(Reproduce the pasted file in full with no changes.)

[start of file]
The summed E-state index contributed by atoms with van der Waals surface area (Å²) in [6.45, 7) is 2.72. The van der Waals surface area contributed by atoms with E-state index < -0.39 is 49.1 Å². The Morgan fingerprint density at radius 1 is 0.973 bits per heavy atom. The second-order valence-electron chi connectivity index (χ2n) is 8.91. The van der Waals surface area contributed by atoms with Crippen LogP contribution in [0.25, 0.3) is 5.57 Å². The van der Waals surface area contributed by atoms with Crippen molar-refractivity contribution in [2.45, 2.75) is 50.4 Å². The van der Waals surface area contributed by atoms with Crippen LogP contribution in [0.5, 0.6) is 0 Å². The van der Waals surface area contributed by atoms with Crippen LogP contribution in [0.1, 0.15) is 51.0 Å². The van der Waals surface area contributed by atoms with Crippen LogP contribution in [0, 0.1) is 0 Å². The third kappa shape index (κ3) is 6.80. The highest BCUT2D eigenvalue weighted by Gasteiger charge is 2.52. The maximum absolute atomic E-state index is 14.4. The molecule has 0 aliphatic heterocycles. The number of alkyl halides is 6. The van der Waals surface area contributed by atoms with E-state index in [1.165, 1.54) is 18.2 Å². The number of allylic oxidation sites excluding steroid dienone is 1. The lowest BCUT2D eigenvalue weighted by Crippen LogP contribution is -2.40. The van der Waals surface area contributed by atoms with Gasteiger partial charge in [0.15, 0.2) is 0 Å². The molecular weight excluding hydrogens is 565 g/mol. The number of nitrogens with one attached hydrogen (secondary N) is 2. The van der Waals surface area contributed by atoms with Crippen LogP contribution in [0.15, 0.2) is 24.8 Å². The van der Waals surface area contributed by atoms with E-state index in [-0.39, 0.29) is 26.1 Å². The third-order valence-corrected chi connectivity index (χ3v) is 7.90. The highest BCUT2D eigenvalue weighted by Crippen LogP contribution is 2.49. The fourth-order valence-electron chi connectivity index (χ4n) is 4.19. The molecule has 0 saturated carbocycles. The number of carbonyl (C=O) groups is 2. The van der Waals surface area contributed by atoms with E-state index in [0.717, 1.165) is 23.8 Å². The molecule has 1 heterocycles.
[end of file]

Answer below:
The summed E-state index contributed by atoms with van der Waals surface area (Å²) in [6.45, 7) is 2.72. The van der Waals surface area contributed by atoms with E-state index < -0.39 is 49.1 Å². The Morgan fingerprint density at radius 1 is 0.973 bits per heavy atom. The second-order valence-electron chi connectivity index (χ2n) is 8.91. The van der Waals surface area contributed by atoms with Crippen LogP contribution in [0.25, 0.3) is 5.57 Å². The van der Waals surface area contributed by atoms with Crippen molar-refractivity contribution in [2.45, 2.75) is 50.4 Å². The van der Waals surface area contributed by atoms with Crippen LogP contribution in [0.5, 0.6) is 0 Å². The van der Waals surface area contributed by atoms with Crippen LogP contribution in [0.1, 0.15) is 51.0 Å². The van der Waals surface area contributed by atoms with Crippen LogP contribution in [0, 0.1) is 0 Å². The third kappa shape index (κ3) is 6.80. The highest BCUT2D eigenvalue weighted by Gasteiger charge is 2.52. The maximum absolute atomic E-state index is 14.4. The molecule has 0 aliphatic heterocycles. The number of alkyl halides is 6. The van der Waals surface area contributed by atoms with E-state index in [1.165, 1.54) is 18.2 Å². The number of allylic oxidation sites excluding steroid dienone is 1. The lowest BCUT2D eigenvalue weighted by Crippen LogP contribution is -2.40. The van der Waals surface area contributed by atoms with Gasteiger partial charge in [0.15, 0.2) is 0 Å². The molecular weight excluding hydrogens is 565 g/mol. The number of nitrogens with one attached hydrogen (secondary N) is 2. The van der Waals surface area contributed by atoms with Crippen LogP contribution in [0.15, 0.2) is 24.8 Å². The van der Waals surface area contributed by atoms with E-state index in [-0.39, 0.29) is 26.1 Å². The third-order valence-corrected chi connectivity index (χ3v) is 7.90. The highest BCUT2D eigenvalue weighted by Crippen LogP contribution is 2.49. The fourth-order valence-electron chi connectivity index (χ4n) is 4.19. The molecule has 0 saturated carbocycles. The number of carbonyl (C=O) groups is 2. The van der Waals surface area contributed by atoms with E-state index in [0.717, 1.165) is 23.8 Å². The molecule has 1 heterocycles.